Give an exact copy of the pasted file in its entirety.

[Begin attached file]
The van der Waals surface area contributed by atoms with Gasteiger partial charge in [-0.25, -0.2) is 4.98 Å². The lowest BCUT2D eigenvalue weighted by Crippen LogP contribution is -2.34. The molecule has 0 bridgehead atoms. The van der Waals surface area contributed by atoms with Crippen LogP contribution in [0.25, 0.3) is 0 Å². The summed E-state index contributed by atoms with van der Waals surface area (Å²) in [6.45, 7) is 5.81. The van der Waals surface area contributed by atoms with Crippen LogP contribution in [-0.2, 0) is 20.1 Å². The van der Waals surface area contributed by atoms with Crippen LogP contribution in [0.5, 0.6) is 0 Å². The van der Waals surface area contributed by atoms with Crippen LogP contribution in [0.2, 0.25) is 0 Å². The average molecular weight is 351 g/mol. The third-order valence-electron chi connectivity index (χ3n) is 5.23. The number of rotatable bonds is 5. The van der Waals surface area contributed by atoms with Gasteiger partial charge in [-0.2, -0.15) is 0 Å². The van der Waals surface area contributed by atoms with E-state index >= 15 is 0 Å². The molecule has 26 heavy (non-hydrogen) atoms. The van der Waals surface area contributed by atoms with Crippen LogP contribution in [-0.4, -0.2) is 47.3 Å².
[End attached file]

The van der Waals surface area contributed by atoms with Gasteiger partial charge in [-0.25, -0.2) is 4.98 Å². The lowest BCUT2D eigenvalue weighted by Crippen LogP contribution is -2.34. The molecule has 0 bridgehead atoms. The van der Waals surface area contributed by atoms with Crippen LogP contribution in [0.25, 0.3) is 0 Å². The summed E-state index contributed by atoms with van der Waals surface area (Å²) in [6.45, 7) is 5.81. The van der Waals surface area contributed by atoms with Crippen LogP contribution in [-0.2, 0) is 20.1 Å². The van der Waals surface area contributed by atoms with Crippen LogP contribution in [0.5, 0.6) is 0 Å². The van der Waals surface area contributed by atoms with Crippen LogP contribution in [0.2, 0.25) is 0 Å². The average molecular weight is 351 g/mol. The third-order valence-electron chi connectivity index (χ3n) is 5.23. The number of rotatable bonds is 5. The van der Waals surface area contributed by atoms with Gasteiger partial charge in [-0.2, -0.15) is 0 Å². The van der Waals surface area contributed by atoms with E-state index >= 15 is 0 Å². The molecule has 26 heavy (non-hydrogen) atoms. The van der Waals surface area contributed by atoms with Crippen LogP contribution in [-0.4, -0.2) is 47.3 Å².